A slightly unusual workshop repair this time.
My brother-in-law popped in to see us for a cuppa recently and mentioned he was off to the tip with an old VAX cylinder style bag-less vacuum cleaner, in pieces, not the carpet washer type. It was on its way to the great scrap yard in the sky. Luckily, I was on hand to divert the sick VAX via the workshop.
It was being disposed of due to the flex having gone faulty together with the opinion that it wasn’t working that well before the mains cable failed. Well, I hate to see good machinery go to waste.
On this VAX, the mains flex is stored within the vacuum cleaner housing and is wound up on a spring-loaded coil during storage. When in use, the user can pull the mains plug until the desired cable flex length is reached. When the user is finished cleaning their carpet, a foot operated button causes the flex to speedily disappear back in to the vacuum cleaner. My brother-in-law had already looked at the spring-loaded mains flex winding mechanism, which had resulted in the bi-metallic coil spring escaping from the enclosure, freeing itself in to an orbit. It’s quite a shock and sometimes dangerous when this happens!
What to do. I was very nearly tempted to dump this vacuum cleaner too as the build quality of the whole thing reminded me of the plastic toys one gets in Christmas crackers, but that’s not really in the spirit of The Workshop.
Then I remembered I had a defunct Hoover Telios that was minus a motor, perhaps this would be a suitable parts donor? I liked the idea of making one working vacuum cleaner from two unhappy ones.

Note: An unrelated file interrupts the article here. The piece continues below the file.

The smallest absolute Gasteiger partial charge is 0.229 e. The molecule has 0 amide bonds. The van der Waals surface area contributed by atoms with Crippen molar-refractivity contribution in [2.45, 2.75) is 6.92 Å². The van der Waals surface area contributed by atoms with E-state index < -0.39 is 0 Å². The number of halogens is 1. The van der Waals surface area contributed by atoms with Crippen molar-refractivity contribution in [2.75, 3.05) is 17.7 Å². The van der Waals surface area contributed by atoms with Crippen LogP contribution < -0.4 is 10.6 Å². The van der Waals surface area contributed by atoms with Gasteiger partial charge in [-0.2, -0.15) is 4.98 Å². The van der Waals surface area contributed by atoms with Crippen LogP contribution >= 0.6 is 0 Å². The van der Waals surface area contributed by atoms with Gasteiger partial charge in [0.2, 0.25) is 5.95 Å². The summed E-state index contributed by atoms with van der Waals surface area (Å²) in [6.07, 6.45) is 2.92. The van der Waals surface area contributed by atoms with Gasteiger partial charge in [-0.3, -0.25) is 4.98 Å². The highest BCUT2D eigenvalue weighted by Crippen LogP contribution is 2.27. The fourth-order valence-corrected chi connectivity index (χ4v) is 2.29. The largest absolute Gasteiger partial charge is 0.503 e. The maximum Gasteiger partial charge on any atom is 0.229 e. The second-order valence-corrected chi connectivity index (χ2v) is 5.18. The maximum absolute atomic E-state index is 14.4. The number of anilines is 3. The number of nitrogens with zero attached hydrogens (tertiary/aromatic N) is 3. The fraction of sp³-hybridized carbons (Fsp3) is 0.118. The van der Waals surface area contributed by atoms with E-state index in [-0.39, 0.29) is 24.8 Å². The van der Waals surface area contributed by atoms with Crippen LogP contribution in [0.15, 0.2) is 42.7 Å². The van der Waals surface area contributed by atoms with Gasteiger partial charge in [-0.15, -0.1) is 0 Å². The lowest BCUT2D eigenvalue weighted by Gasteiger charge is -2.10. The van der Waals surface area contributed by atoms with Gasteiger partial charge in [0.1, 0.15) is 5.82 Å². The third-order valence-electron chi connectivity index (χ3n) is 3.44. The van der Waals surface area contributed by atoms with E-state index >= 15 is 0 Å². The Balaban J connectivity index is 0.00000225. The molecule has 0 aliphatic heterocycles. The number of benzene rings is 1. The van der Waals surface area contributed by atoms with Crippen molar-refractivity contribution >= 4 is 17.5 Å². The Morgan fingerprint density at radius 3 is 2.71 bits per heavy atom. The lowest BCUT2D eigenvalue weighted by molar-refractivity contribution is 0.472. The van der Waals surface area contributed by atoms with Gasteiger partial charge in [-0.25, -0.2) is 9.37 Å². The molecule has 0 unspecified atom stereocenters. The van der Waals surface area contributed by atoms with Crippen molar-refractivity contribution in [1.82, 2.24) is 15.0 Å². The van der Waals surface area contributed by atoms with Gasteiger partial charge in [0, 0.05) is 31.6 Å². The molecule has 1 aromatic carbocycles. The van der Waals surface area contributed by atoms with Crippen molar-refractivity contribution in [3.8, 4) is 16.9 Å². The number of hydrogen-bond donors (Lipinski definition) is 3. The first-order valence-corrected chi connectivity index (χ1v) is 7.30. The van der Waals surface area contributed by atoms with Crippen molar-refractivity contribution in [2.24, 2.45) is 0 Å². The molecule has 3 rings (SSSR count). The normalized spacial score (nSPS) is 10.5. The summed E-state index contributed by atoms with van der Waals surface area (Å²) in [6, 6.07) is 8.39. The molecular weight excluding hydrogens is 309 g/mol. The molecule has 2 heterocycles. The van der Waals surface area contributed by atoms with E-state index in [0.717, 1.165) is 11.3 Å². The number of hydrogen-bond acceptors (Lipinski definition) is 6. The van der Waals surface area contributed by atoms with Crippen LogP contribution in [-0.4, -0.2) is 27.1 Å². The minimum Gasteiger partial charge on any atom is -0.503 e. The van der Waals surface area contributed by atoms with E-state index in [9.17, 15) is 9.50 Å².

The Telios had a working mains lead flex, but the automatic spring loaded mechanism on that was past its best, so I decided to use the working lead on the VAX. The VAX would be without its flex winding mechanism, but at least it would work. I adapted a cable tie to make a cable grip, to prevent a user from pulling the cable from the VAX, when in use. The cable would have to be stored, wrapped around the vacuum cleaner, after use, a small price for working machine.
The other job was to address the poor performance.
This product is clearly an inferior Dyson rip-off and therefore has a couple of filters; one for the intake and one for the exhaust, like a Dyson. As suspected, both of these were virtually blocked! The filters on this model were not as easy to get at nor as easy to clean. I’m not sure whether these filters are meant to be washed, but wash them I did and after 24 hours of drying on the radiator, they were as good as new. Once refitted, full performance was restored, for the price of a bowl of warm water and Fairy liquid.
Finally, the VAX was missing its cleaning head for the hose, so I decided to use the Hoover one (which was quite a nice design) with the VAX’s hose. After some jiggery pokery and some electrical tape, it fitted.
What we’ve now ended up with is a working VAX vacuum cleaner, using some parts from a beyond economical to repair Hoover. Whilst it’s not the most elegant repair I’ve ever completed, I now have something working from two nearly condemned items and surely, that’s good thing?